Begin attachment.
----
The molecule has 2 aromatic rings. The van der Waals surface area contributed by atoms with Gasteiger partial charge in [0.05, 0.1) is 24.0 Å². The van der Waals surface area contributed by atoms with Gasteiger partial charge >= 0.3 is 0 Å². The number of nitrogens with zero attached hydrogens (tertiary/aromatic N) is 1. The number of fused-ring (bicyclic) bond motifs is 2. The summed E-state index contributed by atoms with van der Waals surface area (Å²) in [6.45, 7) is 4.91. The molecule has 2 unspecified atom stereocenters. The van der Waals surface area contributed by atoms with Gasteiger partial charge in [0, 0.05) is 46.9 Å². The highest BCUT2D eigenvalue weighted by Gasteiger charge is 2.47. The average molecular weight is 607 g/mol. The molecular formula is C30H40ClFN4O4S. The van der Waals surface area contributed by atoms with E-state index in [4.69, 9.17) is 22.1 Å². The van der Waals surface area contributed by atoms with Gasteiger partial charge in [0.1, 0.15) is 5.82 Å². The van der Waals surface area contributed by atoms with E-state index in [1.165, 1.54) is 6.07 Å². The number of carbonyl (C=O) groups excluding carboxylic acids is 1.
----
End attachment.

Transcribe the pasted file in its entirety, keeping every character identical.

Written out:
The molecule has 2 aromatic rings. The van der Waals surface area contributed by atoms with Gasteiger partial charge in [0.05, 0.1) is 24.0 Å². The van der Waals surface area contributed by atoms with Gasteiger partial charge >= 0.3 is 0 Å². The number of nitrogens with zero attached hydrogens (tertiary/aromatic N) is 1. The number of fused-ring (bicyclic) bond motifs is 2. The summed E-state index contributed by atoms with van der Waals surface area (Å²) in [6.45, 7) is 4.91. The molecule has 2 unspecified atom stereocenters. The van der Waals surface area contributed by atoms with Gasteiger partial charge in [0, 0.05) is 46.9 Å². The highest BCUT2D eigenvalue weighted by Gasteiger charge is 2.47. The average molecular weight is 607 g/mol. The molecular formula is C30H40ClFN4O4S. The van der Waals surface area contributed by atoms with E-state index in [4.69, 9.17) is 22.1 Å². The van der Waals surface area contributed by atoms with Gasteiger partial charge in [0.1, 0.15) is 5.82 Å². The van der Waals surface area contributed by atoms with E-state index in [1.165, 1.54) is 6.07 Å². The number of carbonyl (C=O) groups excluding carboxylic acids is 1.